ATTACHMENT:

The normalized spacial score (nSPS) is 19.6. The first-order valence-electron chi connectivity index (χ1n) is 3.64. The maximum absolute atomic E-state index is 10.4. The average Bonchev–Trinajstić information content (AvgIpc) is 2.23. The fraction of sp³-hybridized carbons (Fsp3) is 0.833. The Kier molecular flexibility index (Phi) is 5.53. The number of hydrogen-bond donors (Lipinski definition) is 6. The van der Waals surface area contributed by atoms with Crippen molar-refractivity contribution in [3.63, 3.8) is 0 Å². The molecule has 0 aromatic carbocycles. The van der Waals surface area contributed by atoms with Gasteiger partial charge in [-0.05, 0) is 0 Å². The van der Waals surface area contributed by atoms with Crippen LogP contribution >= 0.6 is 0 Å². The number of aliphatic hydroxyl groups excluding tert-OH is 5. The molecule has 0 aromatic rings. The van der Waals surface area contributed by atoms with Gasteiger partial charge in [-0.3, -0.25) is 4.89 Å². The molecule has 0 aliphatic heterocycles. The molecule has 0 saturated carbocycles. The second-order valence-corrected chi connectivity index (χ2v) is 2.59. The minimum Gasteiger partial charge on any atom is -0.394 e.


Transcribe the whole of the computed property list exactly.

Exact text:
The normalized spacial score (nSPS) is 19.6. The first-order valence-electron chi connectivity index (χ1n) is 3.64. The maximum absolute atomic E-state index is 10.4. The average Bonchev–Trinajstić information content (AvgIpc) is 2.23. The fraction of sp³-hybridized carbons (Fsp3) is 0.833. The Kier molecular flexibility index (Phi) is 5.53. The number of hydrogen-bond donors (Lipinski definition) is 6. The van der Waals surface area contributed by atoms with Crippen molar-refractivity contribution in [3.63, 3.8) is 0 Å². The molecule has 0 aromatic carbocycles. The van der Waals surface area contributed by atoms with Gasteiger partial charge in [-0.05, 0) is 0 Å². The van der Waals surface area contributed by atoms with Crippen LogP contribution >= 0.6 is 0 Å². The number of aliphatic hydroxyl groups excluding tert-OH is 5. The molecule has 0 aromatic rings. The van der Waals surface area contributed by atoms with Gasteiger partial charge in [-0.3, -0.25) is 4.89 Å². The molecule has 0 aliphatic heterocycles. The molecule has 0 saturated carbocycles. The second-order valence-corrected chi connectivity index (χ2v) is 2.59. The minimum Gasteiger partial charge on any atom is -0.394 e.